Cataracts manifest as a cloudiness of the eye’s natural lens and are located between the front and back areas of the eye, directly behind your pupil. In general, they tend to gradually develop in people over the age of 50—in fact, about 50 percent of America’s population has a cataract by the age of 65. 

One of the positive things about cataracts being such a common condition is that there are highly effective ways to treat them. 

If you’re trying to find the best solution and have some questions about the cataract surgical procedure, we’re here to help. Here are the most common questions we’d like to answer for you: 

Do all Cataracts Need to be Removed? 

No. Mild cataracts typically cause zero to few vision issues, and while your doctor will certainly monitor the cataract regularly, they will not recommend surgery unless the cataract is very uncomfortable or has started to dramatically affect your vision. 

The good news is that some cataracts may never even reach the stage where they need to be removed. The only time you would need to consider surgery is if it has become a danger to your vision or starts to affect your day-to-day activities. 

How Serious is Cataract Surgery? 

All surgeries come with some degree of risk. Yet, cataract surgery is actually one of the most common types of surgery performed in the United States! What’s more, most cataract surgeons have done thousands of these procedures, so are extremely qualified to perform these surgeries.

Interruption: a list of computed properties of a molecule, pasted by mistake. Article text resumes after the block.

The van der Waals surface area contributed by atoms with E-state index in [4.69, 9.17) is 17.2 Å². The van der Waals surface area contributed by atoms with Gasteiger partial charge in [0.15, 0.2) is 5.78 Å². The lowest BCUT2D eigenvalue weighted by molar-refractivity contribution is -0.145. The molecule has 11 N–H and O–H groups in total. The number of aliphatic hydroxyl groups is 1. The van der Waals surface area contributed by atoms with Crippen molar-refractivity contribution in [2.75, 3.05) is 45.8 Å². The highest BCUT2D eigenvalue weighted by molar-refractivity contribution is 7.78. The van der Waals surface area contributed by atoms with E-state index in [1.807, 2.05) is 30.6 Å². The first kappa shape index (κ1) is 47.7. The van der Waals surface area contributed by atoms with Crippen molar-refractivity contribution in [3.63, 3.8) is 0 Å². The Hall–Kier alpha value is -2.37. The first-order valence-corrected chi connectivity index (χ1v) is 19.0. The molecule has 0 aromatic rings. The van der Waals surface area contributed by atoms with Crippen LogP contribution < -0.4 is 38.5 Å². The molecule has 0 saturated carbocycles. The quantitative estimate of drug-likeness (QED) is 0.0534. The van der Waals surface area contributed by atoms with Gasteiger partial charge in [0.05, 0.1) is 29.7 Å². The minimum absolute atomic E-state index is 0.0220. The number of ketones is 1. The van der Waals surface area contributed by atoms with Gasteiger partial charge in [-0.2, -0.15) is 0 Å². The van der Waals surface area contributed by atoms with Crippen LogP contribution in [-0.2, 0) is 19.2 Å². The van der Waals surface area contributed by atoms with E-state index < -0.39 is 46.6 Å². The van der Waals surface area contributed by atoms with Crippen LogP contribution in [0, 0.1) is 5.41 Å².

When looking for a good eye surgeon, make sure to look for their certifications and ask about their past experiences. Here, at Eyecare 20/20, Dr. Silverman has been named one of the best doctors in New York Metro area and is highly skilled as a cataract surgery specialist. 

How is the Cataract Actually Removed? 

During the procedure, your surgeon will make a small incision in the front surface of the eye with a scalpel or a laser. Then, a circular hole is cut in the front of a thin membrane known as the anterior capsule that encases the eye’s natural lens. Usually, the lens is then split into smaller pieces with a laser or an ultrasonic device so that it can be easier to remove from the eye. 

The lens that was removed will be exchanged with a clear implant also known as an intraocular lens (IOL) to bring back full vision. In the majority of cases, the eye will heal quickly after surgery. 

Since today cataract surgery can be performed with a computer-controlled laser instead of hand-held instruments, the procedure can be more precise, and the results more accurate. 

What are Potential Side Effects of the Surgery? 

Just like with any other surgery, pain, infection, swelling, and bleeding are always a possibility, but very few people will experience any surgical complications. In the majority of these cases, complications or side effects from the procedure can be properly managed with medication or a follow-up process. 

It is important to reduce the risk of complications by following the post-surgery instructions of your doctor and to immediately report any unusual symptoms.

When it comes to cataract surgery, here at Eyecare 20/20, we want to give you peace of mind that you’re in good hands. With years of experience and knowledge in cataract surgery, Dr. Silverman will reassure you that you’ve come to the right place. Schedule an appointment with us today.

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